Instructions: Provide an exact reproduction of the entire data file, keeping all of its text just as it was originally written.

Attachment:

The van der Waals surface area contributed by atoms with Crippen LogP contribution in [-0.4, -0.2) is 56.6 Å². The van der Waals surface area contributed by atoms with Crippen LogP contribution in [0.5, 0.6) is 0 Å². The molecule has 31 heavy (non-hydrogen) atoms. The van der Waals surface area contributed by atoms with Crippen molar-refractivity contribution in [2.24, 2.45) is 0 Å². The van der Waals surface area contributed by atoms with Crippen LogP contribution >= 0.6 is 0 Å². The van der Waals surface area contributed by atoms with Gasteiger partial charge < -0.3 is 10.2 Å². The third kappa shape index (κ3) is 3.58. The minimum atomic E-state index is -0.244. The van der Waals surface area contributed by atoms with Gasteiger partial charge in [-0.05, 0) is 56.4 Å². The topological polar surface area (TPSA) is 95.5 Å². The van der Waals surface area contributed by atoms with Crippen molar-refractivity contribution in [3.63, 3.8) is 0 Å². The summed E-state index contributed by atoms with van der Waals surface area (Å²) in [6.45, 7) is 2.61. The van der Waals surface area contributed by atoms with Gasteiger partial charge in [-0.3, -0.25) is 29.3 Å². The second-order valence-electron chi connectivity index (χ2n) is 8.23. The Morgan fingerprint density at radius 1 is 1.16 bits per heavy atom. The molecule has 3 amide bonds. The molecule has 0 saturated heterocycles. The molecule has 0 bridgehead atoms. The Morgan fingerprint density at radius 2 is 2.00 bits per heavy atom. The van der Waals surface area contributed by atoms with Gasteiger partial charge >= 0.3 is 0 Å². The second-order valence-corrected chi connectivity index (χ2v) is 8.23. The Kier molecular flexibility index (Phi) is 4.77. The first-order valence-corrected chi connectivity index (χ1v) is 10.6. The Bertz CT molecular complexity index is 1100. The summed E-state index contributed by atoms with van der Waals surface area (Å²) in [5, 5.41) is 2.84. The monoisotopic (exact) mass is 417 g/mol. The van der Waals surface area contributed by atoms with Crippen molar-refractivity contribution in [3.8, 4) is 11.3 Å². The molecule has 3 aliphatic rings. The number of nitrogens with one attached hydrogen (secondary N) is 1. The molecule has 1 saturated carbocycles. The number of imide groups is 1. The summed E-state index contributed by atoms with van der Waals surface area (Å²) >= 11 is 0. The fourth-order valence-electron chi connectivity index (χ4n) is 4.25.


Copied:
The van der Waals surface area contributed by atoms with Crippen LogP contribution in [-0.4, -0.2) is 56.6 Å². The van der Waals surface area contributed by atoms with Crippen LogP contribution in [0.5, 0.6) is 0 Å². The molecule has 31 heavy (non-hydrogen) atoms. The van der Waals surface area contributed by atoms with Crippen molar-refractivity contribution in [2.24, 2.45) is 0 Å². The van der Waals surface area contributed by atoms with Crippen LogP contribution >= 0.6 is 0 Å². The van der Waals surface area contributed by atoms with Gasteiger partial charge < -0.3 is 10.2 Å². The third kappa shape index (κ3) is 3.58. The minimum atomic E-state index is -0.244. The van der Waals surface area contributed by atoms with Gasteiger partial charge in [-0.05, 0) is 56.4 Å². The topological polar surface area (TPSA) is 95.5 Å². The van der Waals surface area contributed by atoms with Crippen molar-refractivity contribution in [3.63, 3.8) is 0 Å². The summed E-state index contributed by atoms with van der Waals surface area (Å²) in [6.45, 7) is 2.61. The van der Waals surface area contributed by atoms with Gasteiger partial charge in [-0.3, -0.25) is 29.3 Å². The second-order valence-electron chi connectivity index (χ2n) is 8.23. The Morgan fingerprint density at radius 1 is 1.16 bits per heavy atom. The molecule has 3 amide bonds. The molecule has 0 saturated heterocycles. The molecule has 0 bridgehead atoms. The Morgan fingerprint density at radius 2 is 2.00 bits per heavy atom. The van der Waals surface area contributed by atoms with Gasteiger partial charge >= 0.3 is 0 Å². The second-order valence-corrected chi connectivity index (χ2v) is 8.23. The Kier molecular flexibility index (Phi) is 4.77. The first-order valence-corrected chi connectivity index (χ1v) is 10.6. The Bertz CT molecular complexity index is 1100. The summed E-state index contributed by atoms with van der Waals surface area (Å²) in [5, 5.41) is 2.84. The monoisotopic (exact) mass is 417 g/mol. The van der Waals surface area contributed by atoms with Crippen molar-refractivity contribution in [3.8, 4) is 11.3 Å². The molecule has 3 aliphatic rings. The number of nitrogens with one attached hydrogen (secondary N) is 1. The molecule has 1 saturated carbocycles. The number of imide groups is 1. The summed E-state index contributed by atoms with van der Waals surface area (Å²) >= 11 is 0. The fourth-order valence-electron chi connectivity index (χ4n) is 4.25.